Once I was a clever boy learning the arts of Oxford... is a quotation from the verses written by Bishop Richard Fleming (c.1385-1431) for his tomb in Lincoln Cathedral. Fleming, the founder of Lincoln College in Oxford, is the subject of my research for a D. Phil., and, like me, a son of the West Riding. I have remarked in the past that I have a deeply meaningful on-going relationship with a dead fifteenth century bishop... it was Fleming who, in effect, enabled me to come to Oxford and to learn its arts, and for that I am immensely grateful.

Thursday, 14 May 2020

Our Lady of Ely

Whilst we are temporarily, if only virtually, in East Anglia one pilgrimage destination that did not make it to the list reproduced by Fr Hunwicke was Our Lady of Ely. However he did invite us to include other Marian shrines on the pilgrimage and I shall do so here.

According to the original Catholic Encyclopaedia at Ely, in the abbey, which it was until it became a cathedral in 1109, there was venerated a magnificent image of Our Lady seated on a throne with her Divine Child in her arms, the whole marvellously wrought in silver and gold. This famous statue dated from before 1016 and hither came King Canute (Cnut) on the feast of Our Lady’s Purification, possibly in 1020.

Whether this statue survived the Norman conquest, Hereward the Wake and the rebuilding of the great church I do not know, but in the early fourteenth century the monks of Ely cathedral erected the marvellous, luminous Lady Chapel that is one of its greatest glories. It is also a terrible witness to the iconoclastic spirit of militant reformers. Most accounts say that the statues were destroyed or systematically decapitated if they were part of the structure by the Parliamentary forces in the Civil War. However I recall hearing Eamonn Duffy pointing out in a conference talk that he had once been at Ely and heard a guide recounting that story as he reflected to himself that the destruction had in fact been authorised by the Edwardian Bishop of Ely, and that that was perhaps too hard to admit in an Anglican cathedral even four and a half centuries later. The Parliamentary troops might be local boys, but they were ‘other’ - not so one of Cranmer’s bishops.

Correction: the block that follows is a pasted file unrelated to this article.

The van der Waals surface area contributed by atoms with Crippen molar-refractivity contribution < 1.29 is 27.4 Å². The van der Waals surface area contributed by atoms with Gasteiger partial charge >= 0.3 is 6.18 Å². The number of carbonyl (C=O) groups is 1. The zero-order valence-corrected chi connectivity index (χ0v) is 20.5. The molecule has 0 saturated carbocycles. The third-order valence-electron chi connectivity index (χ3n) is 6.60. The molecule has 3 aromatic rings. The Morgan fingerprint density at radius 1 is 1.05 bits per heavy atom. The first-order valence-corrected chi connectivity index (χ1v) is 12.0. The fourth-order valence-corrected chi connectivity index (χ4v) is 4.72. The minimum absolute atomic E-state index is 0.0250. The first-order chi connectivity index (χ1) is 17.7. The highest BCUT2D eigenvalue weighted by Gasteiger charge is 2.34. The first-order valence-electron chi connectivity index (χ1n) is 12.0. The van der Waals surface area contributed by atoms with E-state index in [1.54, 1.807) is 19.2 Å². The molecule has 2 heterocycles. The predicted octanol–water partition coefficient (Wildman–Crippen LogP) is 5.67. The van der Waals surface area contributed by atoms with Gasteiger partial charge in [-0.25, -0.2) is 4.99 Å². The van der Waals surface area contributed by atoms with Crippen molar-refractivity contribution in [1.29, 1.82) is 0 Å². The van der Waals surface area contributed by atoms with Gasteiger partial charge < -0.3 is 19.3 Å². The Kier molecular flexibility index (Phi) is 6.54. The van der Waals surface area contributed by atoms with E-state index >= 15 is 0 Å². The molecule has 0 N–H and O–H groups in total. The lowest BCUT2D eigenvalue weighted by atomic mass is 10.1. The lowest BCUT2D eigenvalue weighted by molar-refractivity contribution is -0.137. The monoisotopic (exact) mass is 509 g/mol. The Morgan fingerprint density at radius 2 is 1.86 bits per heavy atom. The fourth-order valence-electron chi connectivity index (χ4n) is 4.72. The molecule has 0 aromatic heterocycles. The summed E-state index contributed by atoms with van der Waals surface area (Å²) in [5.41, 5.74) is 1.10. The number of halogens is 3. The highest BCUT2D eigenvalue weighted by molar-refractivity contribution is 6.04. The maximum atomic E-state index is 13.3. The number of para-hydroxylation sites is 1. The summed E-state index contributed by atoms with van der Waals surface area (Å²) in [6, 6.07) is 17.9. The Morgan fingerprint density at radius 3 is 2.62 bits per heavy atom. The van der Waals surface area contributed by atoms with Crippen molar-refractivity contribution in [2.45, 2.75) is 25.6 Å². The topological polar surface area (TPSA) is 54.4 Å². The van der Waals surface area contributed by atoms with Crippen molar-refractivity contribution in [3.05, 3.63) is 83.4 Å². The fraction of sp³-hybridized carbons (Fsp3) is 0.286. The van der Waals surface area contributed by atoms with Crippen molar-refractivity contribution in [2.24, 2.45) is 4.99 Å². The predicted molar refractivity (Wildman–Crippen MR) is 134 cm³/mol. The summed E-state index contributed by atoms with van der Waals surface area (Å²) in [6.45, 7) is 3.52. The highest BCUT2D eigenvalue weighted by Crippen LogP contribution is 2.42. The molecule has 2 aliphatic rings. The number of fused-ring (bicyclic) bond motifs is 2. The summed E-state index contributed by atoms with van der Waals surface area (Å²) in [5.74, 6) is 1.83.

In 2000 a new statue by David Wynne, purporting to be of the Virgin Mary was placed above the altar in this great chapel. Some people like it according to online posts. I think it is hideous, and have said so in the past on this blog. I am not alone in that, as can be seen in this typically forthright piece from The Guardian in 2007 by Germaine Greer which can be read here.

Our Lady of Ely, pray for us

No comments: